whether there is a systematic effect or if the results
are just due to chance. It is not just due to our
choosing a t-test.
Is the difference in mean of these 2
groups systematic, or just due to chance?
• A difference in the means of two groups
will be significant if it is sufficiently large,
compared to the variability within each
group.
Put another way:
The essential idea of statistics is to compare some measure of
the variability between means of groups with some
measure of the variability within those groups.
Yet another way:
Essentially, we are comparing the signal (the difference
between groups that we are interested in) to the noise (the
irrelevant variation within each group).
Variability and effect size
• If the variability between groups (the
“signal”) is large when compared to the
variability within groups (the “noise”) then
the size of the effect is large.
• A measure of effect size is useful both in:
– Helping to understand the importance of the
result
– Meta-analysis – comparing results across
studies
Measures of effect size
• There are a number of possible measures of effect
size that you can use.
• Can p (from your statistical test) be a measure of
effect size?
– No, it’s not a good measure, since p depends upon the
sample size.
– If we want to compare across experiments, we don’t
want experiments with larger N to appear to have larger
effects. This doesn’t make any sense.
Measures of effect size
• Difference in mean for the two groups,
m1-m2
– Independent of sample size
– Nice that it’s in the same units as the variable you’re
measuring (the dependent variable, e.g. RT, percent
correct, gas mileage)
– However, could be large and yet we wouldn’t reject the
null hypothesis
– We may not know a big effect when we see one
• Is a difference in RT of 100 ms large? 50 ms?
Measures of effect size
• Standardized effect size
d = (m1 – m2)/σ, where σ2 is a measure of variance within
each of the groups, e.g. si2 or s2pool
• Cohen’s rule of thumb for this measure of effect
size:
d=0.20
d=0.50
d=0.80
low
medium
high
Measures of effect size
• What proportion of the total variance in the
data is accounted for by the effect?
– This concept will come up again when we talk
about correlation analysis and ANOVA, so it’s
worth discussing in more detail.
Recall dependent vs. independent
variables
• An experimenter tests two groups under two
conditions, looking for evidence of a statistical
relation.
– E.G. test group A on tennis racket A, group B on tennis
racket B. Does the racket affect proportion of good
serves?
• The manipulation under control of the
experimenter (racket type) is the independent
variable. “X”
• The resulting performance, not under the
experimenter’s control, is the dependent variable
(proportion of good serves). “Y”
Predicting the value of Y
• If X has a significant effect, then the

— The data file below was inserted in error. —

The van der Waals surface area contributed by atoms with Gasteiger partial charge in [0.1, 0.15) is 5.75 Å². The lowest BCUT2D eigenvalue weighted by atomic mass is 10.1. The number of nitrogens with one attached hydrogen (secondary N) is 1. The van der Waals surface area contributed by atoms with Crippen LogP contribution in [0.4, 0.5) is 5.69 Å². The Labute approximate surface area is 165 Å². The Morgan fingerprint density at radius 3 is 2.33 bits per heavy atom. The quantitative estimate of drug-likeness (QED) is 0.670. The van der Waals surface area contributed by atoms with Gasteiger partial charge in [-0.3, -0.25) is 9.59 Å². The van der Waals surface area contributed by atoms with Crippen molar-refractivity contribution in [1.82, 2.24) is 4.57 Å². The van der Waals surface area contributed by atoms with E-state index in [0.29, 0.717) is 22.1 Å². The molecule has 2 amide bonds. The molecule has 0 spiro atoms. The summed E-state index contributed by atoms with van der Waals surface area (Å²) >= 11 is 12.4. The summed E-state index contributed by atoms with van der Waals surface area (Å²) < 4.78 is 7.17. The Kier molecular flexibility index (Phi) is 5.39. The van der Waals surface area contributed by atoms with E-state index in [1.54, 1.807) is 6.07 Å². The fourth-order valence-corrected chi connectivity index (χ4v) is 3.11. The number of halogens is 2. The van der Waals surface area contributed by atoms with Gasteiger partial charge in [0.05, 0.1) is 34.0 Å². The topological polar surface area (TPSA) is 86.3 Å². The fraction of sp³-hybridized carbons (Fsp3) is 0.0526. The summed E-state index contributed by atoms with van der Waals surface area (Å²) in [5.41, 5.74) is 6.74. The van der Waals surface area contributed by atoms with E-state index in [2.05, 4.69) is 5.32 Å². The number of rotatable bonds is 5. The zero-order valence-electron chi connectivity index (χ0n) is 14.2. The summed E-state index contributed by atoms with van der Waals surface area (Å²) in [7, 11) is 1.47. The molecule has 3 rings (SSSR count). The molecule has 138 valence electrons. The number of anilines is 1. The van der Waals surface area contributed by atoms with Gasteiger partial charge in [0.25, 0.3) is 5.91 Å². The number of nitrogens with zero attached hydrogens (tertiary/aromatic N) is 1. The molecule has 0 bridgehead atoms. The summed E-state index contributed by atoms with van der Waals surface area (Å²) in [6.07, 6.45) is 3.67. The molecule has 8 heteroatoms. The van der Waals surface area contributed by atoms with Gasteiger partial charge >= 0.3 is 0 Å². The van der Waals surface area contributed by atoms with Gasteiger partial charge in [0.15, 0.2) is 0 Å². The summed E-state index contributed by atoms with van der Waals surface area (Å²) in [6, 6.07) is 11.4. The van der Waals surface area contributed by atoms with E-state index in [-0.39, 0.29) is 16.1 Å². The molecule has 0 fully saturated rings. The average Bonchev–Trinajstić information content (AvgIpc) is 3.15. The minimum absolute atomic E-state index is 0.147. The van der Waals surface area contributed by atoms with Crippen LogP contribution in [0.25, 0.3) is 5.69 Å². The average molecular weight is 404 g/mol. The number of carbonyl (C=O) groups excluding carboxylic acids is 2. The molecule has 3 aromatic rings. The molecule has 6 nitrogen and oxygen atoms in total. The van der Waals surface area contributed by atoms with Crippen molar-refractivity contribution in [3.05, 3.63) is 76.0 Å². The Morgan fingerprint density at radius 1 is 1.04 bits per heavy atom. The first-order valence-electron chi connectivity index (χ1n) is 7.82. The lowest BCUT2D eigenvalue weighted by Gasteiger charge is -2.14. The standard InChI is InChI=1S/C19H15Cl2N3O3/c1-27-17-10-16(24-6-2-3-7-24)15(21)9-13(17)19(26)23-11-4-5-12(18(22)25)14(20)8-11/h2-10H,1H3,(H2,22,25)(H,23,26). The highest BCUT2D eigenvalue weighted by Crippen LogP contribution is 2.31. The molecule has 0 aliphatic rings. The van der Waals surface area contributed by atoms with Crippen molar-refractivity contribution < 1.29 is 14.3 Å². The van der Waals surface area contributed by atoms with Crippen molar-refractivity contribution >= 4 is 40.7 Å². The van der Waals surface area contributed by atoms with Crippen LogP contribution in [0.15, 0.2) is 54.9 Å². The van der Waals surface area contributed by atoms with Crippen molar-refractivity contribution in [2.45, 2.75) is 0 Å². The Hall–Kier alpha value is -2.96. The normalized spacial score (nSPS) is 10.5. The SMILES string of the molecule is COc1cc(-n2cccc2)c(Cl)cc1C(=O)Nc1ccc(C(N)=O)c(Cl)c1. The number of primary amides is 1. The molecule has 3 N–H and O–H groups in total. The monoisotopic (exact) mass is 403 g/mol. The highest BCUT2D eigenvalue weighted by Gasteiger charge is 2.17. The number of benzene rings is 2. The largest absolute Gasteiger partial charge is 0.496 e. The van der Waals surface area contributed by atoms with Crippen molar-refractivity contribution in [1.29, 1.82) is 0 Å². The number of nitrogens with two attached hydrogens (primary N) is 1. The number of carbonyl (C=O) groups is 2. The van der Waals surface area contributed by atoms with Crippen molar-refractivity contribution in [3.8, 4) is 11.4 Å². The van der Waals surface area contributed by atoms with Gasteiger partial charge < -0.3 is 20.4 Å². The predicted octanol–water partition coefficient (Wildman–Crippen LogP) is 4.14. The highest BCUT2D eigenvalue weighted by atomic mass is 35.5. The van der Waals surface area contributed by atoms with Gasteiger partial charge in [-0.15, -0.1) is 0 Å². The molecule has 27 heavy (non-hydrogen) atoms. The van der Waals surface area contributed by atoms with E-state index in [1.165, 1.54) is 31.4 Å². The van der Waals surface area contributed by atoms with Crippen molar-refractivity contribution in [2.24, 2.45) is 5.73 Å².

situation might look like this:
X=A
X=B
Predicting the value of Y
• Suppose I pick a random individual from
one of these two groups (you don’t know
which), and ask you to estimate Y for that
individual.
It would be hard to guess! The best you could
probably hope for is to guess the mean of all the Y
values (at least your error would be 0 on average)
How far off would your guess be?
• The variance about the mean Y score, σY2,
the Y scores.
Predicting the value of Y when you
know X
• Now suppose that I told you the value of X
(which racket a player used), and again
asked you to predict Y (the proportion of
good serves).
• This would be somewhat easier.
Predicting the value of Y when you
know X
• Your best guess is again a mean, but this
time it’s the mean Y for the given value of
X.
X=A
X=B
How far off would your guess be,
now?
• The variance about the mean score for that
value of X, σY|X2 gives a measure of your
uncertainty.
X=A
X=B
The strength of the relationship
between X and Y
• is reflected in the extent to which knowing X
• Reduction in uncertainty = σY2 – σY|X2
• Relative reduction in uncertainty:
ω2 = (σY2 – σY|X2)/ σY2
• This is the proportion of variance in Y accounted
for by X.
(total variation – variation left over)/(total variation)
= (variation accounted for)/(total variation)
Back to effect size
• This proportion of the variance accounted for by
the effect of the independent variable can also
serve as a measure of effect size.
• Version that’s easy to calculate once you’ve done
Server):
2
rpb
=
2
tobt
2
tobt
+ d. f .
tobt value from t-test
degrees of freedom from
t-test
Summary of one- and two-sample hypothesis
testing for a difference in mean
• We’ve talked about z- and t-tests, for both
independent and related samples
• We talked about power of a test
– And how to find it, at least for a z-test. It’s more
complicated for other kinds of tests.
• We talked about estimating the sample size(s) you
need to show that an effect of a given size is
significant.
– One can do a similar thing with finding the sample size
such that your test has a certain power.
• We talked about measures of effect size
Steps for hypothesis testing (in
general), revisited
Steps from before:
1. Formulate hypotheses H0 and Ha
2. Select desired significance level, α
3. Collect and summarize the data, using the test statistic
that will assess the evidence against the null hypothesis
4. If the null hypothesis were true, what is the probability
of observing a test statistic at least as extreme as the one
we observed? (Get the p-value)
5. Check the significance by comparing p with α.
6. Report the results
Steps for hypothesis testing:
the long version
Steps:
1. Formulate hypotheses H0 and Ha
2. Select desired significance level, α
3. Specify the effect size of interest ( “an effect of
1% would be important”, or “large”)
4. Specify the desired level of power for an effect
of this size
5. Determine the proper size of the sample(s)
6. Collect and summarize the data, using the test
statistic that will assess the evidence against the
null hypothesis
Steps for hypothesis testing:
the long version
7. If the null hypothesis were true, what is the
probability of observing a test statistic at least as
extreme as the one we observed? (Get the pvalue)
8. Check the significance by comparing p with α.
9. Report the results
A. Means, std. deviations, type of test, degrees of
freedom, value of test statistic, p-value
B. Post-hoc measure of the size of effect
C. Possibly post-hoc measure of the power of the test
```